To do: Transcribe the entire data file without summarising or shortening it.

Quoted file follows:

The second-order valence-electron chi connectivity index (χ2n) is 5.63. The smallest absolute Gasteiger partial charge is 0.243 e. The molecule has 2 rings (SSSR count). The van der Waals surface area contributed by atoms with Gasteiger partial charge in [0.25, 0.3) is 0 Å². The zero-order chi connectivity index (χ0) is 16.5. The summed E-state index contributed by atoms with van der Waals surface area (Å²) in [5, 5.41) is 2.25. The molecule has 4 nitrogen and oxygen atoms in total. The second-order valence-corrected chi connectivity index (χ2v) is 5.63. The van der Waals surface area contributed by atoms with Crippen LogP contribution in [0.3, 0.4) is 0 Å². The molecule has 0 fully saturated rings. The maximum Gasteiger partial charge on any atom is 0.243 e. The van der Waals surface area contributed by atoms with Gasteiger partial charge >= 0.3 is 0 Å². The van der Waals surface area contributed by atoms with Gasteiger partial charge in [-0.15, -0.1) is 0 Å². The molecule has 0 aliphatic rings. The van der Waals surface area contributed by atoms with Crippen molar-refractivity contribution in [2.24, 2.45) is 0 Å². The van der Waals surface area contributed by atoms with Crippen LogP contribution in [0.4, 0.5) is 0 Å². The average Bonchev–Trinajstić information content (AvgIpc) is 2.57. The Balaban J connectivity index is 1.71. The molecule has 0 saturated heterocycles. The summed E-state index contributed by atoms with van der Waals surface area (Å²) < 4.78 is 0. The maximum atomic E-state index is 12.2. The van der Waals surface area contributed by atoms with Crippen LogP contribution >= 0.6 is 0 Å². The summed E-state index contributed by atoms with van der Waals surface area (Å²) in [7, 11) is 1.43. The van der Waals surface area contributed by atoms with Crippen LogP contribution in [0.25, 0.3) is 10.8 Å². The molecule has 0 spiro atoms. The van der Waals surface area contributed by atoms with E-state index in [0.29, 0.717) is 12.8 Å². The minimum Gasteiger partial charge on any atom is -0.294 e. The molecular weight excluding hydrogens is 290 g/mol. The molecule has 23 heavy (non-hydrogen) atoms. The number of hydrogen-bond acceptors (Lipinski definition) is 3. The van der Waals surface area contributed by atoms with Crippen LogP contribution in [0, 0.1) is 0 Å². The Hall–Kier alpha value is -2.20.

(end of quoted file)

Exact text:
The second-order valence-electron chi connectivity index (χ2n) is 5.63. The smallest absolute Gasteiger partial charge is 0.243 e. The molecule has 2 rings (SSSR count). The van der Waals surface area contributed by atoms with Gasteiger partial charge in [0.25, 0.3) is 0 Å². The zero-order chi connectivity index (χ0) is 16.5. The summed E-state index contributed by atoms with van der Waals surface area (Å²) in [5, 5.41) is 2.25. The molecule has 4 nitrogen and oxygen atoms in total. The second-order valence-corrected chi connectivity index (χ2v) is 5.63. The van der Waals surface area contributed by atoms with Crippen LogP contribution in [0.3, 0.4) is 0 Å². The molecule has 0 fully saturated rings. The maximum Gasteiger partial charge on any atom is 0.243 e. The van der Waals surface area contributed by atoms with Gasteiger partial charge >= 0.3 is 0 Å². The van der Waals surface area contributed by atoms with Gasteiger partial charge in [-0.15, -0.1) is 0 Å². The molecule has 0 aliphatic rings. The van der Waals surface area contributed by atoms with Crippen molar-refractivity contribution in [2.24, 2.45) is 0 Å². The van der Waals surface area contributed by atoms with Crippen LogP contribution in [0.4, 0.5) is 0 Å². The average Bonchev–Trinajstić information content (AvgIpc) is 2.57. The Balaban J connectivity index is 1.71. The molecule has 0 saturated heterocycles. The summed E-state index contributed by atoms with van der Waals surface area (Å²) < 4.78 is 0. The maximum atomic E-state index is 12.2. The van der Waals surface area contributed by atoms with Crippen LogP contribution >= 0.6 is 0 Å². The summed E-state index contributed by atoms with van der Waals surface area (Å²) in [7, 11) is 1.43. The van der Waals surface area contributed by atoms with Crippen LogP contribution in [0.25, 0.3) is 10.8 Å². The molecule has 0 spiro atoms. The van der Waals surface area contributed by atoms with E-state index in [0.29, 0.717) is 12.8 Å². The minimum Gasteiger partial charge on any atom is -0.294 e. The molecular weight excluding hydrogens is 290 g/mol. The molecule has 23 heavy (non-hydrogen) atoms. The number of hydrogen-bond acceptors (Lipinski definition) is 3. The van der Waals surface area contributed by atoms with Crippen LogP contribution in [0, 0.1) is 0 Å². The Hall–Kier alpha value is -2.20.